Cliff House Project

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Judy Cash Collection

 


Image courtesy of Judy Cash Collection

"The soldier in the picture does appear to be black. The uniform that he is wearing is a Cavalry Mounted Dress Uniform prescribed for an enlisted man from the period 1913. It is a dress uniform. His rank is that of a SGT. The service stripes are the new 3/8 inch wide type. This is the dress uniform that would have been worn by American Cavalry just prior to WW1. Example can be found in the Horse Soldier Vol. 3, 1776-1943 page 154. As far as him being a Buffalo Soldier, all African-American soldiers who served in segregated units with white officers were considered Buffalo Soldiers."

Wallace Moore Historian, Cowboy poet, Living History Interrupter
www.barkingwaterproductions.com
 

 


TEA HOUSE

John Martini analysis (4/14/09):  "A U.S. Army soldier in full dress uniform. Probably from the Presidio. It's hard to read the insignia but he appears to be wearing corporal's stripes. Also, the light colored bands on his hat and sleeves might have been yellow, which is the color associated with Cavalry troops. (Artillerymen wore red trim and Infantry soldiers wore blue, both of which would have photographed darker.)"

Judy Cash analysis:  There seems to be a special occasion about to start there, as they are decorating the teahouse with American flags. My estimation of date for this photo is February or March 1915 - possibly opening day of ppie?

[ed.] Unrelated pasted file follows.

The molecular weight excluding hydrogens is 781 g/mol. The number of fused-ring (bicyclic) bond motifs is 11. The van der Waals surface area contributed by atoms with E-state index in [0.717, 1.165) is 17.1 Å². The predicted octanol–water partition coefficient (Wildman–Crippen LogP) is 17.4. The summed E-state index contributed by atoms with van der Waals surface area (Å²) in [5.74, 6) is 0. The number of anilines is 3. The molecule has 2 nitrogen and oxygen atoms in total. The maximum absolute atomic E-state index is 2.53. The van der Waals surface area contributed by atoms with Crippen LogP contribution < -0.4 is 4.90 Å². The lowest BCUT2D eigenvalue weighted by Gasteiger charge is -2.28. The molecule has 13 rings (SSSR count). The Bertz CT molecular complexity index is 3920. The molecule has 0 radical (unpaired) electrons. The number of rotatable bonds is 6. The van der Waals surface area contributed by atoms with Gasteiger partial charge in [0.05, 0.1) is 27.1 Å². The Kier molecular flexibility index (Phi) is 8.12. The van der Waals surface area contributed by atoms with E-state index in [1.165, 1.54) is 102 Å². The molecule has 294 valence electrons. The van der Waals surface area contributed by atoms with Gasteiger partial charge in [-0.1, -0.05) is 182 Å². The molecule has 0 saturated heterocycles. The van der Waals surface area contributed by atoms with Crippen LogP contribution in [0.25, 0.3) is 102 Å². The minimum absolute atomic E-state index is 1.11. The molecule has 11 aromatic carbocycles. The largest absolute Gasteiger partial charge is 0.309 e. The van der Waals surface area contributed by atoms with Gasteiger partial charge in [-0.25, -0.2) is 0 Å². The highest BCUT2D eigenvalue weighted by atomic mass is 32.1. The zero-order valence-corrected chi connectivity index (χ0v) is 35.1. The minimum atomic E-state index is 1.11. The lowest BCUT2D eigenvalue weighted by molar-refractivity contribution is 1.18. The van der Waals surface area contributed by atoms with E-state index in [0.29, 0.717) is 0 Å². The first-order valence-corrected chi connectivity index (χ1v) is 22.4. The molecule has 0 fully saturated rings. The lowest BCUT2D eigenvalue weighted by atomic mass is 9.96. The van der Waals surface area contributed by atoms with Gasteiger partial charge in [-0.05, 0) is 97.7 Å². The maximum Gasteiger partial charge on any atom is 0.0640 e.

Image courtesy of Judy Cash Collection

     


 


John Freeman notes (4-25-2009):  This is most likely one of the "for hire" touring cars, not a private vehicle. The driver is not involved in the picture taking and stares ahead,  not at the camera. The 3 slats running from the fenders,  above the running board on the drivers side is the strongest indication of a "for hire" car, since passengers would enter or exit at the curb and the left side of the car could be used for luggage or storing blankets/lap robes (since there was no trunk on these old  open touring cars. The location is obvious.


 


Botanical Gardens' Japanese Garden, San Marino, CA
The pagoda and bridge still exists as of 8/27/2012


 


Javier lincolnheightsla.com (4-26-2009):   It's not in SF and it's here in LA.  I immediately recognized the portals/columns.  I always pass by this landmark on my way to a Dodger baseball game.  That park is an entrance to Elysian Park on North Broadway.  It's the portal of the end/beginning of the Buena Vista Bridge over the LA River.  That LA River bridge connects Downtown/Chinatown to Lincoln Heights.


contemporary photo of columns
 


 

 

 


U.S. Life Saving Service, Ocean Beach, San Francisco, Cal.

John Martini (4-25-2009):  SE corner of Fulton Street and Great Highway.

 

Judy Cash notes:  Miniature 1/3-scale locomotive engines numbered 1913, 1914 and 1915 were made (as well as tenders, passenger and freight cars) for the MacDermott Overfair Railway at the Panama Pacific International Exhibition in 1915. All of these engines still exist - fully restored and kept running by the Cal Poly Swanton Pacific Railroad Society. The Virtual Museum of San Francisco has a great article on the complete history of the Overfair Railway.

John Martini notes (4-25-2009):  The steam loco was part of a miniature train that ran the length of the 1915 International Exposition.

Glenn Koch:  This is the MacDermot engine of the Overfair Railway at the San Francisco 1915 Panama Pacific International Exhibition. It was a miniature engine that went around the fairgrounds and pulled small passenger cars.

 

 


"CHINESE WOMEN AT SUTRO HEIGHTS, SAN FRANCISCO, CAL."


 


The Steamer Yale
Image courtesy of Judy Cash Collection


The Harvard and the Yale meeting from their San Francisco and San Diego routes at San Pedro Harbor sometime in March 1915
Image courtesy of Judy Cash Collection